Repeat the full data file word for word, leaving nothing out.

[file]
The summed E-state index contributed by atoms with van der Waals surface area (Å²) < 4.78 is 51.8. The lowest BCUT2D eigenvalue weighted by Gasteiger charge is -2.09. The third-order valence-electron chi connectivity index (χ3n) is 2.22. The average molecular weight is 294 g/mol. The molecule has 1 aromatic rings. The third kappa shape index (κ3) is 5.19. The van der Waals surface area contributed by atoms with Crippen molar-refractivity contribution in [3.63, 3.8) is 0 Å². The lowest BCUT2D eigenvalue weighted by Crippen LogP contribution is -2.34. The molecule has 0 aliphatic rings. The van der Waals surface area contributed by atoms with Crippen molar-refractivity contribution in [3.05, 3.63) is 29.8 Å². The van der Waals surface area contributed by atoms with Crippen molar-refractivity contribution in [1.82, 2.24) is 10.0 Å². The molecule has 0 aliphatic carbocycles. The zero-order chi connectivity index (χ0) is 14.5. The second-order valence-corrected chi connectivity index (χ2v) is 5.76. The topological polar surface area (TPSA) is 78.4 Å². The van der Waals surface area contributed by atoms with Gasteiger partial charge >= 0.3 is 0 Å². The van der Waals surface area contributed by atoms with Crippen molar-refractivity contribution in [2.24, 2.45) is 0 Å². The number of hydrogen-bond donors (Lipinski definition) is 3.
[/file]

The summed E-state index contributed by atoms with van der Waals surface area (Å²) < 4.78 is 51.8. The lowest BCUT2D eigenvalue weighted by Gasteiger charge is -2.09. The third-order valence-electron chi connectivity index (χ3n) is 2.22. The average molecular weight is 294 g/mol. The molecule has 1 aromatic rings. The third kappa shape index (κ3) is 5.19. The van der Waals surface area contributed by atoms with Crippen molar-refractivity contribution in [3.63, 3.8) is 0 Å². The lowest BCUT2D eigenvalue weighted by Crippen LogP contribution is -2.34. The molecule has 0 aliphatic rings. The van der Waals surface area contributed by atoms with Crippen molar-refractivity contribution in [3.05, 3.63) is 29.8 Å². The van der Waals surface area contributed by atoms with Crippen molar-refractivity contribution in [1.82, 2.24) is 10.0 Å². The molecule has 0 aliphatic carbocycles. The zero-order chi connectivity index (χ0) is 14.5. The second-order valence-corrected chi connectivity index (χ2v) is 5.76. The topological polar surface area (TPSA) is 78.4 Å². The van der Waals surface area contributed by atoms with Gasteiger partial charge >= 0.3 is 0 Å². The van der Waals surface area contributed by atoms with Crippen molar-refractivity contribution in [2.24, 2.45) is 0 Å². The number of hydrogen-bond donors (Lipinski definition) is 3.